Excerpt from The Poetical Works of Sir Walter Scott
The Poem, now offered to the Public, is intended to illustrate the customs and manners which anciently prevailed on the Borders of England-and Scotland. The inhabitants living in a state partly pastoral and partly warlike, a... nd com bining habits of constant depredation with the in¿uence of a rude spirit of chivalry, were often engaged in scenes highly susceptible of poetical ornament. As the description of scenery and manners was more the object of the Author than a combined and regular narrative, the plan of the Ancient Metrical Romance was adopted, which allows greater latitude, in this respect, than would be con sistent with the dignity of a regular Poem. The same model offered other facilities, as it permits an occasional alteration of measure, which, in some degree, authorises the change of rhythm in the text. The machinery, also, adopted from popular belief, would have seemed puerile in a Poem which did not partake of the rudeness of the old Ballad, or Metrical Romance.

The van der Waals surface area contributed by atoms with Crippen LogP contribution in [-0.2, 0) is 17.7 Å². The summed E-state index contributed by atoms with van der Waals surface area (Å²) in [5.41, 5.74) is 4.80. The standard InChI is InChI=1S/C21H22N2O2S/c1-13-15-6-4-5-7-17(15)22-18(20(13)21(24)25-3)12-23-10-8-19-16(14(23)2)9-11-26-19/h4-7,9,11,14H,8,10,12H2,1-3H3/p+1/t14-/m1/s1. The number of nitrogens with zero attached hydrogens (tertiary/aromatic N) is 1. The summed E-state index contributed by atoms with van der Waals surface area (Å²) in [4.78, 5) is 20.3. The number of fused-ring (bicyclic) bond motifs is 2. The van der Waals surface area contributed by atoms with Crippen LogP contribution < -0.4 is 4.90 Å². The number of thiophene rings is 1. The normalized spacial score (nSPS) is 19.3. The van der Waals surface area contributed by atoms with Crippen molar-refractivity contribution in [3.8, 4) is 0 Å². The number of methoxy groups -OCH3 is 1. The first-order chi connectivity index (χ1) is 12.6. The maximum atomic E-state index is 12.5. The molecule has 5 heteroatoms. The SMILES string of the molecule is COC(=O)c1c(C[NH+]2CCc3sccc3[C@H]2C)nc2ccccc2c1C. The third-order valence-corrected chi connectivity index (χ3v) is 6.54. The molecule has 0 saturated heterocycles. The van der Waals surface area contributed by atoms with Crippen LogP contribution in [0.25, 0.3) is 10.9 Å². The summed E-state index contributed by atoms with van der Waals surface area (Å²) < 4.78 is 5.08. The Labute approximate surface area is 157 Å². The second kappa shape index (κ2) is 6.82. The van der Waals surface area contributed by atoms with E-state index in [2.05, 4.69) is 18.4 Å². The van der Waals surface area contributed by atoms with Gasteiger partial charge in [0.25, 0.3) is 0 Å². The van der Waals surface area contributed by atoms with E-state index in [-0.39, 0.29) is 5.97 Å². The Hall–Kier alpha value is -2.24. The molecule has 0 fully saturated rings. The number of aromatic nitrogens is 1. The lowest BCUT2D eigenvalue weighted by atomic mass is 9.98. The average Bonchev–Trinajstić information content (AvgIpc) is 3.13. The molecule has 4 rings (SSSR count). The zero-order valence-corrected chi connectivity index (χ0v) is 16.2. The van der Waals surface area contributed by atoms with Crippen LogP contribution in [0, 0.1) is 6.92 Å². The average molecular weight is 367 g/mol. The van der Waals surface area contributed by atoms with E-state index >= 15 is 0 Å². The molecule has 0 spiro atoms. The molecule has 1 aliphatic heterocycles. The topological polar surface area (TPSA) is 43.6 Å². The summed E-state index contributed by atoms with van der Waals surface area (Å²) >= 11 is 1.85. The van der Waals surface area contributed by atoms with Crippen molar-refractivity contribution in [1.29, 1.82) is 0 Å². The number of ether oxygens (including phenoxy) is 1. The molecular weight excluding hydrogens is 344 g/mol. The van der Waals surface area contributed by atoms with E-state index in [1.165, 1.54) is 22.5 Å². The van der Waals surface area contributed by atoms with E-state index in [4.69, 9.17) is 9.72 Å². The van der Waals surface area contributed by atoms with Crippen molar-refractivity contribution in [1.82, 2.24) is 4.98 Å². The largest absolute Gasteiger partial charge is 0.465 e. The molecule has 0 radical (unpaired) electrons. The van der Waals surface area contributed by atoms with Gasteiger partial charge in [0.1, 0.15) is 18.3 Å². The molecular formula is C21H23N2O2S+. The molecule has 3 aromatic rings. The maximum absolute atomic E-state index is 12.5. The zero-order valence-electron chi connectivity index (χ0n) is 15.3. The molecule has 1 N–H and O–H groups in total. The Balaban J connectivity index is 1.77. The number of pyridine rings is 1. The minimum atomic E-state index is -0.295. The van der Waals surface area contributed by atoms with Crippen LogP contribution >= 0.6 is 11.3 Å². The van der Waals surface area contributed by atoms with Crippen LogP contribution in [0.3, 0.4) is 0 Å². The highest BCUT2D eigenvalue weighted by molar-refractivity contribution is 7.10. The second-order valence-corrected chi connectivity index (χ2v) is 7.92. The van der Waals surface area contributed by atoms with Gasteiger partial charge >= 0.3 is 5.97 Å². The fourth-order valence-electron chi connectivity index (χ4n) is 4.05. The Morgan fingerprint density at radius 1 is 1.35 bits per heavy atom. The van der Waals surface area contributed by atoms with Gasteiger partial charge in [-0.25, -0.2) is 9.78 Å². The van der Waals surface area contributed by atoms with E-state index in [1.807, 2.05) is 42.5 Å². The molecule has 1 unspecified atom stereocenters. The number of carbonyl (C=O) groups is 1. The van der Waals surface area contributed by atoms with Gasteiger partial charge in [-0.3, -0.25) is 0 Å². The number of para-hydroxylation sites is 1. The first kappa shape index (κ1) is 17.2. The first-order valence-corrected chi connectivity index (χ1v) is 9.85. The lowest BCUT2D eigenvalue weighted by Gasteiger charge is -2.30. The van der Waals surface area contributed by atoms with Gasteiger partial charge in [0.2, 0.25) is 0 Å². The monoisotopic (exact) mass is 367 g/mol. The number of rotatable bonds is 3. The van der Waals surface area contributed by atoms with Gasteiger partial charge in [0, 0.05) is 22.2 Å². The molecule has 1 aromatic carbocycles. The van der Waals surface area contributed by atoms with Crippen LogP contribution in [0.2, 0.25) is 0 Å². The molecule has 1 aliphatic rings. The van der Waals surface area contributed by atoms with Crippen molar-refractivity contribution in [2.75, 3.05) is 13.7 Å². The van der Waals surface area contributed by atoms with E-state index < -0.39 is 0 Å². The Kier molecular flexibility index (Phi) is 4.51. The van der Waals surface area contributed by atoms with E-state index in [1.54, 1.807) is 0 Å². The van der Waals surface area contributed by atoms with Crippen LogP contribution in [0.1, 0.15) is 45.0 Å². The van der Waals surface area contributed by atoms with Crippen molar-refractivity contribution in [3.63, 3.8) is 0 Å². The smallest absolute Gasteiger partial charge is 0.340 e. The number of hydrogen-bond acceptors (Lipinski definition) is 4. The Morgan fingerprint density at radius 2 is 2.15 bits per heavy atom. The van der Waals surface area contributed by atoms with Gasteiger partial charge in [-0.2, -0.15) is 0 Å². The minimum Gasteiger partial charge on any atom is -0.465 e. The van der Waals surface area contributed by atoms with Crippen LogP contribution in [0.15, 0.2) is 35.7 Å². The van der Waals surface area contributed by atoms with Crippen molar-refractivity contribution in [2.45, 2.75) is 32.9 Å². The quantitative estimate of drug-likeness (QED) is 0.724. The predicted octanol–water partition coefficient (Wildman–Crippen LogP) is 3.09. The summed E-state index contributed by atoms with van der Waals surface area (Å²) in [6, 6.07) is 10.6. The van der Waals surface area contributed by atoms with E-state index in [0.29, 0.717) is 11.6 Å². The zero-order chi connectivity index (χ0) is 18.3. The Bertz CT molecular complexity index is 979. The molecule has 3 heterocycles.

For these reasons, the Poem was put into the mouth of an ancient Minstrel, the last of the race, who, as he is supposed to have survived the Revolution, might have caught somewhat of the refinement of modern poetry, without losing the simplicity of his original model. The date of the Tale itself is about the middle of the sixteenth century, when most of the personages actually ¿ourished. The time occupied by the action is Three Nights and Three Days.
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